Violence - War

War

War is a state of prolonged violent large-scale conflict involving two or more groups of people, usually under the auspices of government. War is fought as a means of resolving territorial and other conflicts, as war of aggression to conquer territory or loot resources, in national self-defense, or to suppress attempts of part of the nation to secede from it.

Since the Industrial Revolution, the lethality of modern warfare has steadily grown. World War I casualties were over 40 million and World War II casualties were over 70 million.

Nevertheless, some hold the actual deaths from war have decreased compared to past centuries. In War Before Civilization, Lawrence H. Keeley, a professor at the University of Illinois, calculates that 87% of tribal societies were at war more than once per year, and some 65% of them were fighting continuously. The attrition rate of numerous close-quarter clashes, which characterize endemic warfare, produces casualty rates of up to 60%, compared to 1% of the combatants as is typical in modern warfare. "Primitive Warfare" of these small groups or tribes was driven by the basic need for sustenance and violent competition. Their environment dictated the size of their groups for the most part, they would only include as many people as the tribe could provide for. The small group size also made moving much easier if needed, once resources were becoming scarce in the area. Stephen Pinker agrees, writing that "in tribal violence, the clashes are more frequent, the percentage of men in the population who fight is greater, and the rates of death per battle are higher."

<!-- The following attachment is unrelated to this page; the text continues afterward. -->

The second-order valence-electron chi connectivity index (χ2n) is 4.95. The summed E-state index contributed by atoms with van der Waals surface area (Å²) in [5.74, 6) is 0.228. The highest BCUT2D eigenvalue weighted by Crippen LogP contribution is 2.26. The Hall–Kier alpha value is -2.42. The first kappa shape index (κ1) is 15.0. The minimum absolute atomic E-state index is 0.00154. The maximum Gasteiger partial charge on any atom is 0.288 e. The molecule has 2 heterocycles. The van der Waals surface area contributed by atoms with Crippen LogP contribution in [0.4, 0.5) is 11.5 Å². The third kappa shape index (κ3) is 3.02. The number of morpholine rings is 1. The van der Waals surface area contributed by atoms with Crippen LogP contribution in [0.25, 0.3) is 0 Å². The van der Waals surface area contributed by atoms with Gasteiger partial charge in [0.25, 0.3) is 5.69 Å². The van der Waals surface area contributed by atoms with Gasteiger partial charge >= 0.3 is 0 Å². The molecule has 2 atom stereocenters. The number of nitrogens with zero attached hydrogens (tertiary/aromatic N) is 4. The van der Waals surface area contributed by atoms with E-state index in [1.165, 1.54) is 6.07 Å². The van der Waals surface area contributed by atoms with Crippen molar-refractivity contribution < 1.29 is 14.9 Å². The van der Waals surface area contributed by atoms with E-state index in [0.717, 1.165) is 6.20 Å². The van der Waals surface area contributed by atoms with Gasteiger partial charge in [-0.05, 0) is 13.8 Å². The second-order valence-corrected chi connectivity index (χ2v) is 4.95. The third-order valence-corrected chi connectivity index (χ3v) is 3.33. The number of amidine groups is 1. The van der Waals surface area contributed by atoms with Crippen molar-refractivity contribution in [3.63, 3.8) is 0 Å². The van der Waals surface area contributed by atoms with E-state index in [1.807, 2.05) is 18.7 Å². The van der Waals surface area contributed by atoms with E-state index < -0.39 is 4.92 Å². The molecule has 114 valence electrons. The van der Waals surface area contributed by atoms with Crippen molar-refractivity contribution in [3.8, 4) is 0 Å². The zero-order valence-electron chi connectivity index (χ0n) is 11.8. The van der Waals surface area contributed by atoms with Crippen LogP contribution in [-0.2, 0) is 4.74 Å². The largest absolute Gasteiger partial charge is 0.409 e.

Jared Diamond in his award-winning books, Guns, Germs and Steel and The Third Chimpanzee provides sociological and anthropological evidence for the rise of large-scale warfare as a result of advances in technology and city-states. The rise of agriculture provided a significant increase in the number of individuals that a region could sustain over hunter-gatherer societies, allowing for development of specialized classes such as soldiers, or weapons manufacturers. On the other hand, tribal conflicts in hunter-gatherer societies tend to result in wholesale slaughter of the opposition (other than perhaps females of child-bearing years) instead of territorial conquest or slavery, presumably as hunter-gatherer numbers could not sustain empire-building.

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Famous quotes containing the word war:

    The funny part of it all is that relatively few people seem to go crazy, relatively few even a little crazy or even a little weird, relatively few, and those few because they have nothing to do that is to say they have nothing to do or they do not do anything that has anything to do with the war only with food and cold and little things like that.
    Gertrude Stein (1874–1946)

    He all their ammunition
    And feats of war defeats
    With plain heroic magnitude of mind
    And celestial vigour armed;
    John Milton (1608–1674)

    Force, and fraud, are in war the two cardinal virtues.
    Thomas Hobbes (1588–1679)